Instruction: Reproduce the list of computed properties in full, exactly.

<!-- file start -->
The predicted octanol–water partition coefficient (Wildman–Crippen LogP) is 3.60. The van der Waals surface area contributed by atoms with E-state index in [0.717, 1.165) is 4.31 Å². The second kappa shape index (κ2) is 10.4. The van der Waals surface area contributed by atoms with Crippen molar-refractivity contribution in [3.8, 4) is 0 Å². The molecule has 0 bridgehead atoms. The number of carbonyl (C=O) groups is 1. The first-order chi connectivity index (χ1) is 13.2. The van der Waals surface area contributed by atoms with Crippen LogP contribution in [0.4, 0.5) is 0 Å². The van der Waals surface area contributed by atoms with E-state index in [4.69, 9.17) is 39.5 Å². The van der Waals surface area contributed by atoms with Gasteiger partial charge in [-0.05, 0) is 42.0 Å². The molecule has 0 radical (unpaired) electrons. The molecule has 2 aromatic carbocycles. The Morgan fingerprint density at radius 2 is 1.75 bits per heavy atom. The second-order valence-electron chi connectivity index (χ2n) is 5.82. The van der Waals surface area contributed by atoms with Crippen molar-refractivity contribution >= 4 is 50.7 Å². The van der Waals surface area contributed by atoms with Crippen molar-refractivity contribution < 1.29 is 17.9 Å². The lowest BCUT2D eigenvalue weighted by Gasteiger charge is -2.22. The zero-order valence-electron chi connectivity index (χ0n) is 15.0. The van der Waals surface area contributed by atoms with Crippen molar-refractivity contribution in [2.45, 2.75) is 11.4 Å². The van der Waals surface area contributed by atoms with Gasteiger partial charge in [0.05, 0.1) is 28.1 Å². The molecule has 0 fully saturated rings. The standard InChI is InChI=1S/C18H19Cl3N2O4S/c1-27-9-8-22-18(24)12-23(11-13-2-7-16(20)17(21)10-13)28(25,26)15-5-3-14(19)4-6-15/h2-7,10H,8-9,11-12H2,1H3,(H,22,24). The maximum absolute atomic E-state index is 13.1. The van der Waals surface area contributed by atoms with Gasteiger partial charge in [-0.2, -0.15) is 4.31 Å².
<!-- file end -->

The predicted octanol–water partition coefficient (Wildman–Crippen LogP) is 3.60. The van der Waals surface area contributed by atoms with E-state index in [0.717, 1.165) is 4.31 Å². The second kappa shape index (κ2) is 10.4. The van der Waals surface area contributed by atoms with Crippen molar-refractivity contribution in [3.8, 4) is 0 Å². The molecule has 0 bridgehead atoms. The number of carbonyl (C=O) groups is 1. The first-order chi connectivity index (χ1) is 13.2. The van der Waals surface area contributed by atoms with Crippen LogP contribution in [0.4, 0.5) is 0 Å². The van der Waals surface area contributed by atoms with E-state index in [4.69, 9.17) is 39.5 Å². The van der Waals surface area contributed by atoms with Gasteiger partial charge in [-0.05, 0) is 42.0 Å². The molecule has 0 radical (unpaired) electrons. The molecule has 2 aromatic carbocycles. The Morgan fingerprint density at radius 2 is 1.75 bits per heavy atom. The second-order valence-electron chi connectivity index (χ2n) is 5.82. The van der Waals surface area contributed by atoms with Crippen molar-refractivity contribution >= 4 is 50.7 Å². The van der Waals surface area contributed by atoms with Crippen molar-refractivity contribution < 1.29 is 17.9 Å². The lowest BCUT2D eigenvalue weighted by Gasteiger charge is -2.22. The zero-order valence-electron chi connectivity index (χ0n) is 15.0. The van der Waals surface area contributed by atoms with Crippen molar-refractivity contribution in [2.45, 2.75) is 11.4 Å². The van der Waals surface area contributed by atoms with Gasteiger partial charge in [0.05, 0.1) is 28.1 Å². The molecule has 0 fully saturated rings. The standard InChI is InChI=1S/C18H19Cl3N2O4S/c1-27-9-8-22-18(24)12-23(11-13-2-7-16(20)17(21)10-13)28(25,26)15-5-3-14(19)4-6-15/h2-7,10H,8-9,11-12H2,1H3,(H,22,24). The maximum absolute atomic E-state index is 13.1. The van der Waals surface area contributed by atoms with Gasteiger partial charge in [-0.2, -0.15) is 4.31 Å².